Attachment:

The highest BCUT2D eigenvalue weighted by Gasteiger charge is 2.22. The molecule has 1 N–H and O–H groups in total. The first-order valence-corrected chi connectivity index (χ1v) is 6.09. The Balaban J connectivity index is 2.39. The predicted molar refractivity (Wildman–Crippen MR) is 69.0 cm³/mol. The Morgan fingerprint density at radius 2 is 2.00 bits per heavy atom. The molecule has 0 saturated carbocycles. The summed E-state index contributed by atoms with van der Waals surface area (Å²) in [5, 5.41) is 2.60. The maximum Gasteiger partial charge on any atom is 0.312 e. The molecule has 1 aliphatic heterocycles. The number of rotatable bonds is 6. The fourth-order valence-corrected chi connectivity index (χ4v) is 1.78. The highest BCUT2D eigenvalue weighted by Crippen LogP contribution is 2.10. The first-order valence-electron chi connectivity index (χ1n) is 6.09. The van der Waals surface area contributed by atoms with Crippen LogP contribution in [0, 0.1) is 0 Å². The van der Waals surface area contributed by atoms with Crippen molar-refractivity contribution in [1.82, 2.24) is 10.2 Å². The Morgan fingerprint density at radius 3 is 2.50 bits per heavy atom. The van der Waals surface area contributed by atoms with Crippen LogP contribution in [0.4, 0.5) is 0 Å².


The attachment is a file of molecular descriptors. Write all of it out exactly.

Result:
The highest BCUT2D eigenvalue weighted by Gasteiger charge is 2.22. The molecule has 1 N–H and O–H groups in total. The first-order valence-corrected chi connectivity index (χ1v) is 6.09. The Balaban J connectivity index is 2.39. The predicted molar refractivity (Wildman–Crippen MR) is 69.0 cm³/mol. The Morgan fingerprint density at radius 2 is 2.00 bits per heavy atom. The molecule has 0 saturated carbocycles. The summed E-state index contributed by atoms with van der Waals surface area (Å²) in [5, 5.41) is 2.60. The maximum Gasteiger partial charge on any atom is 0.312 e. The molecule has 1 aliphatic heterocycles. The number of rotatable bonds is 6. The fourth-order valence-corrected chi connectivity index (χ4v) is 1.78. The highest BCUT2D eigenvalue weighted by Crippen LogP contribution is 2.10. The first-order valence-electron chi connectivity index (χ1n) is 6.09. The van der Waals surface area contributed by atoms with Crippen LogP contribution in [0, 0.1) is 0 Å². The van der Waals surface area contributed by atoms with Crippen molar-refractivity contribution in [1.82, 2.24) is 10.2 Å². The Morgan fingerprint density at radius 3 is 2.50 bits per heavy atom. The van der Waals surface area contributed by atoms with Crippen LogP contribution in [0.4, 0.5) is 0 Å².